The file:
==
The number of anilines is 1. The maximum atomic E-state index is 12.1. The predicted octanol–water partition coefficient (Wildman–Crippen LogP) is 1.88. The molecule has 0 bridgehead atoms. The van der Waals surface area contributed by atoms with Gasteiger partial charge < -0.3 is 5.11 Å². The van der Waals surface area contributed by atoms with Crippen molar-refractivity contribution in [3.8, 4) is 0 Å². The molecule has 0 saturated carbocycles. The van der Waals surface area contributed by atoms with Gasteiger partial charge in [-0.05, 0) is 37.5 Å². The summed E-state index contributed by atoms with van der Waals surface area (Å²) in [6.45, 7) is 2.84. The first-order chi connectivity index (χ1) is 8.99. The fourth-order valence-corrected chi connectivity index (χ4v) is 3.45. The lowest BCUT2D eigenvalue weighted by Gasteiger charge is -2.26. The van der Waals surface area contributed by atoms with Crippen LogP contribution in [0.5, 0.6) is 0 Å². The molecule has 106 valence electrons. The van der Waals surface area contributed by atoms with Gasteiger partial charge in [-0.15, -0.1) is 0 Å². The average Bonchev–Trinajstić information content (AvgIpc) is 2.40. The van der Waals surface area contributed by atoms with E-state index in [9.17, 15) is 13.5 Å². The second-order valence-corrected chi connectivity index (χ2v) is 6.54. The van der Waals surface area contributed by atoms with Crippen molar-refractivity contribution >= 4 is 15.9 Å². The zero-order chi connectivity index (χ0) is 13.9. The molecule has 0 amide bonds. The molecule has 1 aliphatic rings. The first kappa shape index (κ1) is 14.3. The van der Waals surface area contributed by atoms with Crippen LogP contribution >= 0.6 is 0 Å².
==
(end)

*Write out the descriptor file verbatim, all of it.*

The number of anilines is 1. The maximum atomic E-state index is 12.1. The predicted octanol–water partition coefficient (Wildman–Crippen LogP) is 1.88. The molecule has 0 bridgehead atoms. The van der Waals surface area contributed by atoms with Gasteiger partial charge < -0.3 is 5.11 Å². The van der Waals surface area contributed by atoms with Crippen molar-refractivity contribution in [3.8, 4) is 0 Å². The molecule has 0 saturated carbocycles. The van der Waals surface area contributed by atoms with Gasteiger partial charge in [-0.05, 0) is 37.5 Å². The summed E-state index contributed by atoms with van der Waals surface area (Å²) in [6.45, 7) is 2.84. The first-order chi connectivity index (χ1) is 8.99. The fourth-order valence-corrected chi connectivity index (χ4v) is 3.45. The lowest BCUT2D eigenvalue weighted by Gasteiger charge is -2.26. The van der Waals surface area contributed by atoms with Crippen LogP contribution in [0.5, 0.6) is 0 Å². The molecule has 106 valence electrons. The van der Waals surface area contributed by atoms with Gasteiger partial charge in [-0.15, -0.1) is 0 Å². The average Bonchev–Trinajstić information content (AvgIpc) is 2.40. The van der Waals surface area contributed by atoms with E-state index in [9.17, 15) is 13.5 Å². The second-order valence-corrected chi connectivity index (χ2v) is 6.54. The van der Waals surface area contributed by atoms with Crippen molar-refractivity contribution >= 4 is 15.9 Å². The zero-order chi connectivity index (χ0) is 13.9. The molecule has 0 amide bonds. The molecule has 1 aliphatic rings. The first kappa shape index (κ1) is 14.3. The van der Waals surface area contributed by atoms with Crippen LogP contribution >= 0.6 is 0 Å².